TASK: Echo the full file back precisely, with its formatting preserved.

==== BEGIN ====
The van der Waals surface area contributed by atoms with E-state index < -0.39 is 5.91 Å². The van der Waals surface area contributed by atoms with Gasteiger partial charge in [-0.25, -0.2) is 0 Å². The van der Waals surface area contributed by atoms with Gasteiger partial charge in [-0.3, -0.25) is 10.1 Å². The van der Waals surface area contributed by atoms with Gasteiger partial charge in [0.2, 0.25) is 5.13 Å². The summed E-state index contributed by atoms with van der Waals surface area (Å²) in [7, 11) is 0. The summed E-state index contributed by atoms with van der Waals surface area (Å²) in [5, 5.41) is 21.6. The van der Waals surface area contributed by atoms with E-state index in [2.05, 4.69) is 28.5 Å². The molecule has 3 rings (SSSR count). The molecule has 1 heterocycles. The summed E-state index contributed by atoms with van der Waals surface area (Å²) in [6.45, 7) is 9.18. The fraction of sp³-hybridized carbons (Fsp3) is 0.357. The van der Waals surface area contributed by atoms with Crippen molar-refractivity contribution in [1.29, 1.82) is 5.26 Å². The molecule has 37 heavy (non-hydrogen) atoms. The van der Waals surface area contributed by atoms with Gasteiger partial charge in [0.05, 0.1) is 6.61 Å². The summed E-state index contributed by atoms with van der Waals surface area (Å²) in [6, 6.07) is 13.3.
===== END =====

The van der Waals surface area contributed by atoms with E-state index < -0.39 is 5.91 Å². The van der Waals surface area contributed by atoms with Gasteiger partial charge in [-0.25, -0.2) is 0 Å². The van der Waals surface area contributed by atoms with Gasteiger partial charge in [-0.3, -0.25) is 10.1 Å². The van der Waals surface area contributed by atoms with Gasteiger partial charge in [0.2, 0.25) is 5.13 Å². The summed E-state index contributed by atoms with van der Waals surface area (Å²) in [7, 11) is 0. The summed E-state index contributed by atoms with van der Waals surface area (Å²) in [5, 5.41) is 21.6. The van der Waals surface area contributed by atoms with E-state index in [2.05, 4.69) is 28.5 Å². The molecule has 3 rings (SSSR count). The molecule has 1 heterocycles. The summed E-state index contributed by atoms with van der Waals surface area (Å²) in [6.45, 7) is 9.18. The fraction of sp³-hybridized carbons (Fsp3) is 0.357. The van der Waals surface area contributed by atoms with Crippen molar-refractivity contribution in [1.29, 1.82) is 5.26 Å². The molecule has 37 heavy (non-hydrogen) atoms. The van der Waals surface area contributed by atoms with Gasteiger partial charge in [0.05, 0.1) is 6.61 Å². The summed E-state index contributed by atoms with van der Waals surface area (Å²) in [6, 6.07) is 13.3.